Selling Put Options: A Key Strategy Income Investors Shouldn’t Miss

Everyone knows you’re supposed to buy low and sell high. This advice is so common and so basic – and yet, almost no one talks about how to buy low – let alone how to sell high.selling put options

Today, I’d like to discuss one simple way to guarantee that you buy at exactly the low price of your own choosing – and, even better, how you can get paid to do so.

I’m not going to discuss which stock to invest in . . . but rather, HOW to invest in the stock of your choosing in the best possible way.

What is this strategy?

Secrets of Selling Put Options

Here’s how selling puts actually works – and how using this strategy can actually boost your income while you wait for the price you want to pay on a given stock.

For instance, say you are highly interested in taking part in the energy sector, more specifically the explorers. You aren’t sure about which company to choose so you’ve decided to buy the SPDR S&P Oil and Gas Explorers and Producers (NYSE: XOP).

The energy ETF is currently trading for roughly $33, but you feel the price has been beaten down enough and a bounce is looming, especially if you have long-term expectations. But rather than set a limit price $2 below the current price or $31, you’ve read that you could sell puts at your “limit price” and boost your income while you wait for the ETF to hit your price of $31.

If you would like to own for $31, you could sell front-month options premium (June) for at least $0.72, or $72 per contract. That’s a 2.3% gain over 43 days or 18.4% annually. You can use the put premium to lower the cost basis of XOP or simply use it as income . . . your choice.

A quick aside: Typically when you have a wide bid-ask spread you want to sell your option of choice halfway between the bid-ask spread. This alone will increase your return significantly over the long term.

In comparison, say you wanted to purchase the 100 shares of the ETF at $31 for a total capital outlay of $3,100. So you decide to set a limit at $31 and wait and wait for the ETF to hopefully hit your limit price.

put selling strategy

But if you sell puts at the strike price of your own choosing – you get paid.

I am always befuddled by the fact that retail investors choose not to sell puts, particularly in this situation.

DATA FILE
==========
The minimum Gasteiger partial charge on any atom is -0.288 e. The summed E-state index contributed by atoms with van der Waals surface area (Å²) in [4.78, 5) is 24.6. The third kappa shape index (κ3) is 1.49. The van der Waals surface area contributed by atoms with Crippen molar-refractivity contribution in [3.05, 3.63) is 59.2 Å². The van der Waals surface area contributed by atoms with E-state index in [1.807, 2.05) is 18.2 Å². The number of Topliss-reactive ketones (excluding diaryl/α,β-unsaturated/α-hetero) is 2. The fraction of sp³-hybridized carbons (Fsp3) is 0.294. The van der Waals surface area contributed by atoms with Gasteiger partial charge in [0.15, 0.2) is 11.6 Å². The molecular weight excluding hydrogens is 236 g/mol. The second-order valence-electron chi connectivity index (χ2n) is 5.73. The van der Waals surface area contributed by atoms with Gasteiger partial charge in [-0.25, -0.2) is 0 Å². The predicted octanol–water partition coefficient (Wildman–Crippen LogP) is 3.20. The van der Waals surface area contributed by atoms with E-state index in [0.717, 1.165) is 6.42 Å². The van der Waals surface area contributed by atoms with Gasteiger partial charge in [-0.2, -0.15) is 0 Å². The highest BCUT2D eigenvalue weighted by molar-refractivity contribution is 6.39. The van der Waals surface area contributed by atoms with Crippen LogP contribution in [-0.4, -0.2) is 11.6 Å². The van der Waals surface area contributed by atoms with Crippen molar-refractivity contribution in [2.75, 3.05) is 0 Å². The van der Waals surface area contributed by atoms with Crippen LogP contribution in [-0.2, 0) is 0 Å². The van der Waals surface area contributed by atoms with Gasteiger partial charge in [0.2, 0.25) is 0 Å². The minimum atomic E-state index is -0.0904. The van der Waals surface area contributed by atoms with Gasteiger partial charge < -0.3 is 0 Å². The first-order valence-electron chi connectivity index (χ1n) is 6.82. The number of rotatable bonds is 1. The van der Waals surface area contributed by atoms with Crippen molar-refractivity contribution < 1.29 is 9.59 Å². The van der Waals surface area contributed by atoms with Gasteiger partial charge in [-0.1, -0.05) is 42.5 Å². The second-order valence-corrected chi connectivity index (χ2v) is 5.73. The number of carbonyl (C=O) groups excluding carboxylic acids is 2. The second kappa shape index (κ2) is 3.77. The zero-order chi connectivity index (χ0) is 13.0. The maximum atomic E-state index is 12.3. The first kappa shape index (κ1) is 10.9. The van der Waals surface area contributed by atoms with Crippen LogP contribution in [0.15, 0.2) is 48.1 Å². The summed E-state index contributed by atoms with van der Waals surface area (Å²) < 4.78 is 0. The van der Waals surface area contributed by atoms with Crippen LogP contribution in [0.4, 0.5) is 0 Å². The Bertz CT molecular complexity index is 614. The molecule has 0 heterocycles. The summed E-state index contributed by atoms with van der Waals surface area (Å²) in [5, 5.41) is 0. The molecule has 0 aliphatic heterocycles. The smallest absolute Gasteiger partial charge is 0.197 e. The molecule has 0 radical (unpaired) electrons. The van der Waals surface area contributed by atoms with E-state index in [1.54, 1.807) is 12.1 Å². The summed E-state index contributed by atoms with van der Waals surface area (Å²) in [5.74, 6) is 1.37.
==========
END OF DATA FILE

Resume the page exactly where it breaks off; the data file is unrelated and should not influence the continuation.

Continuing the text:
You are willing to buy the ETF at $31, so why not collect some premium and lower your cost basis even further by selling a few puts? In this case, you would sell one put at the June 31 strike because you are willing to own 100 shares of the stock at $31. Remember, one options contract equals 100 shares of stock.

So again, we could sell 1 XOP June 31 puts for roughly $0.72 or $72 per contact over the next 43 days. If XOP falls below your strike of $31 at expiration you would be assigned the stock at $31 share, 6.5% lower than the ETF’s current price of $33.16. Additionally, you can subtract your collected premium of $72 to decrease your cost basis even further. So in reality you actually own the ETF for $30.28 ($31 – $0.72) . . . a savings of 8.7% from the current price of $33.16.

And we can keep selling put options, thereby lowering our cost basis further, until the ETF hits our stated price. Again, if we did this over the course of a year we could sell puts on XOP approximately eight times for a total of $5.76.

Selling Put Options: Harness the Power

Annualized, that is an 18.4% return on the $3,100. It would lower our cost basis from $31 to $25.24.

Now you can start to see the true power of selling put options.

To reiterate – you get paid to make a promise to buy a stock you want to own . . .  AT the price you want to pay.

I have to urge caution – and point out the obvious: you would never sell puts on a stock that you didn’t want to own at that strike price. That’s how most people get in trouble – they only pay attention to the income – forgetting that they CAN and eventually will get put to the shares.

Now . . . knowing that you are able to lower the cost basis of a stock that you want to own anyway, why would you choose to do things differently?

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Published by Wyatt Investment Research at